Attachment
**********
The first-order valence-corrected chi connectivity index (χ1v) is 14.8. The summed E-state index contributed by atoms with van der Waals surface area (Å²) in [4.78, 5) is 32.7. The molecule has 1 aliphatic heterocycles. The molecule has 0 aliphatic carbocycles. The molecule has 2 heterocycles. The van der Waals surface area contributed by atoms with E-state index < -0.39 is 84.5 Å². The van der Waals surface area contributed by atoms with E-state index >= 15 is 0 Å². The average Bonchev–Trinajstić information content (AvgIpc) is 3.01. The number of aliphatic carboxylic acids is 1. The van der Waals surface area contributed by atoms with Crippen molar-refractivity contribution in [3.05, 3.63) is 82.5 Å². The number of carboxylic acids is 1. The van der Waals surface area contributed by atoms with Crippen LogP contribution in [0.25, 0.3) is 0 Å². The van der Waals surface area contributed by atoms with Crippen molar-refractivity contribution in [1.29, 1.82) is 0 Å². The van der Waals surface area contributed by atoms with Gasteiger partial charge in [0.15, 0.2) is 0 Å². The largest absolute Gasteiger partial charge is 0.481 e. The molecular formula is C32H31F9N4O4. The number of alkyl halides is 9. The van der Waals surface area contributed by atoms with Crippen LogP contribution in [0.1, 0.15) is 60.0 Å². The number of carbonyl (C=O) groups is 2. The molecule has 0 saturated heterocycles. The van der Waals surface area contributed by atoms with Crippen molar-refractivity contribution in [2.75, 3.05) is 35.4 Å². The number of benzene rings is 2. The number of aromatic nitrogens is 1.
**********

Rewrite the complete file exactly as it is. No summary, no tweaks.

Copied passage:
The first-order valence-corrected chi connectivity index (χ1v) is 14.8. The summed E-state index contributed by atoms with van der Waals surface area (Å²) in [4.78, 5) is 32.7. The molecule has 1 aliphatic heterocycles. The molecule has 0 aliphatic carbocycles. The molecule has 2 heterocycles. The van der Waals surface area contributed by atoms with E-state index < -0.39 is 84.5 Å². The van der Waals surface area contributed by atoms with E-state index >= 15 is 0 Å². The average Bonchev–Trinajstić information content (AvgIpc) is 3.01. The number of aliphatic carboxylic acids is 1. The van der Waals surface area contributed by atoms with Crippen molar-refractivity contribution in [3.05, 3.63) is 82.5 Å². The number of carboxylic acids is 1. The van der Waals surface area contributed by atoms with Crippen LogP contribution in [0.25, 0.3) is 0 Å². The van der Waals surface area contributed by atoms with Crippen molar-refractivity contribution in [1.29, 1.82) is 0 Å². The van der Waals surface area contributed by atoms with Gasteiger partial charge in [0.15, 0.2) is 0 Å². The largest absolute Gasteiger partial charge is 0.481 e. The molecular formula is C32H31F9N4O4. The number of alkyl halides is 9. The van der Waals surface area contributed by atoms with Crippen LogP contribution in [0.1, 0.15) is 60.0 Å². The number of carbonyl (C=O) groups is 2. The molecule has 0 saturated heterocycles. The van der Waals surface area contributed by atoms with Crippen molar-refractivity contribution in [2.75, 3.05) is 35.4 Å². The number of benzene rings is 2. The number of aromatic nitrogens is 1.